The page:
Pipes also burst at the home of Sorina Serrano, who is still waiting for repairs. A leader with The Metropolitan Organization Houston and member of St. Leo the Great Catholic Church, Serrano said her home insurance coverage expired in March and other insurers have told her they won't cover the house until the repairs are made.
After Texas' Winter Storm Disaster, Faith Leaders Press For Legislation to Ensure 'Never Again', Earthbeat-National Catholic Reporter [pdf]
While we desperately need immediate relief, we must also seek long-term systemic change.
As faith leaders, we have a responsibility to cry out for the vulnerable and seek the common good, and this means the reform of a utility system that has served as a means for profit, putting profit before people.
Last week, The Network of Texas Industrial Areas Foundation Organizations with interfaith leaders from across the state held a press conference, urging the governor and legislature to take responsibility and put people before profits. It is time to direct recovery resources and restructure utility oversight to protect all, especially the poorer residents already on the edge because of the pandemic.
Pastor John D. Ogletree reflected Thursday evening that it had been a sad day in Houston, and a somber one. Four city police officers were fired that day for their roles in the April 21 death of Nicolas Chavez, in an incident captured on police video that was finally made public after months of calls, from activists, to “release the tapes.”
But as Ogletree noted Thursday evening, at the beginning of an online summit on justice coordinated by The Metropolitan Organization of Houston and the Network of Texas IAF Organizations, Chavez’ death wasn’t an isolated incident.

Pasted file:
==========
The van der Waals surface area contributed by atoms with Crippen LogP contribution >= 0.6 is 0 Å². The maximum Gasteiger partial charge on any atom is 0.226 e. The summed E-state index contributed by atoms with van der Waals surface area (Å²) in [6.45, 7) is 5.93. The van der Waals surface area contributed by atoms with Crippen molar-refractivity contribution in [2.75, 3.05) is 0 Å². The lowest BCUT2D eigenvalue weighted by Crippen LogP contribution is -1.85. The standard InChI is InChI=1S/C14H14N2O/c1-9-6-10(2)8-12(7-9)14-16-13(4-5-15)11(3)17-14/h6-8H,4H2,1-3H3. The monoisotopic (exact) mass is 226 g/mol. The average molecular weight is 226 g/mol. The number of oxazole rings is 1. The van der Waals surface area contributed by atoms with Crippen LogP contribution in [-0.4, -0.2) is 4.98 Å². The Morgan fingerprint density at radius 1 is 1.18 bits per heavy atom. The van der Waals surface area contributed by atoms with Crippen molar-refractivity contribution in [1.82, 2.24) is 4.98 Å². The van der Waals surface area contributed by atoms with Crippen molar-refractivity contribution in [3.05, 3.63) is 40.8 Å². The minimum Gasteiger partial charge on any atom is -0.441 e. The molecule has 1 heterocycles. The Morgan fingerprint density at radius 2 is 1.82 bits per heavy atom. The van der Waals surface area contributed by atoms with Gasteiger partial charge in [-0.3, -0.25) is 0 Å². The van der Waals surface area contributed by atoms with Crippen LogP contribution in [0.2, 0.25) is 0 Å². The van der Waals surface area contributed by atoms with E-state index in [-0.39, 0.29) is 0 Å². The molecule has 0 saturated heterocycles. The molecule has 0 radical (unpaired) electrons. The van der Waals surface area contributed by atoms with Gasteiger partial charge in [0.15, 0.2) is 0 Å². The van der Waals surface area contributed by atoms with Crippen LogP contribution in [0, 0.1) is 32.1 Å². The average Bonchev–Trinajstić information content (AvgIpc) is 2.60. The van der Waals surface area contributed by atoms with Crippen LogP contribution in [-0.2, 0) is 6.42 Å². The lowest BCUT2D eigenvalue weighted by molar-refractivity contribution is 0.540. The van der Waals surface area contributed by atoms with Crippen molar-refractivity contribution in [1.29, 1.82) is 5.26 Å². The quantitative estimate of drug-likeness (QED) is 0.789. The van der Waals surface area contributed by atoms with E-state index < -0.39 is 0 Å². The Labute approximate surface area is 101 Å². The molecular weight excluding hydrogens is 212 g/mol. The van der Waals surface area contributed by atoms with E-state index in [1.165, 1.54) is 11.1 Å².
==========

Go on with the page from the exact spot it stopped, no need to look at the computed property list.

“Chavez was the first of six killed by HPD officers during a two-month stretch, April and May,” Ogletree said. “All of these were men of color who were killed....”
“The cry now across the nation is for justice,” Ogletree continued. “Since May, there has been a heightened sense of rage, desperation, and resolve to shift the way policing is done in America.”
That’s certainly true, and it’s the best reason to feel optimistic about the prospects for police reform in Houston, at least....
Grieder: Push for Police Reform Shouldn’t be Scuttled in Favor of Partisan Politics, Houston Chronicle [pdf]
Exceeding their turnout goal by 50%, more than 1,500 leaders from Texas IAF organizations assembled online and in (socially distanced) watch parties to launch a Get Out The Vote drive, pledging to deliver 200,000 voters this fall to support a nonpartisan agenda for change.
Declared the Rev. Dr. Rhenel Johnson, pastor of Abundant Life United Methodist Church and leader with TMO: "Here today are the prophets like Moses who are called to set the people free. Set them free from slave jobs, set them free from not having access to mental health for our adult and children, set them free from police brutality and set them free from inequality! The Texas IAF network is ready to take to the streets and sign up voters to our agenda of issues and March them to the polls starting October 19 for early voting through election day on November 3rd."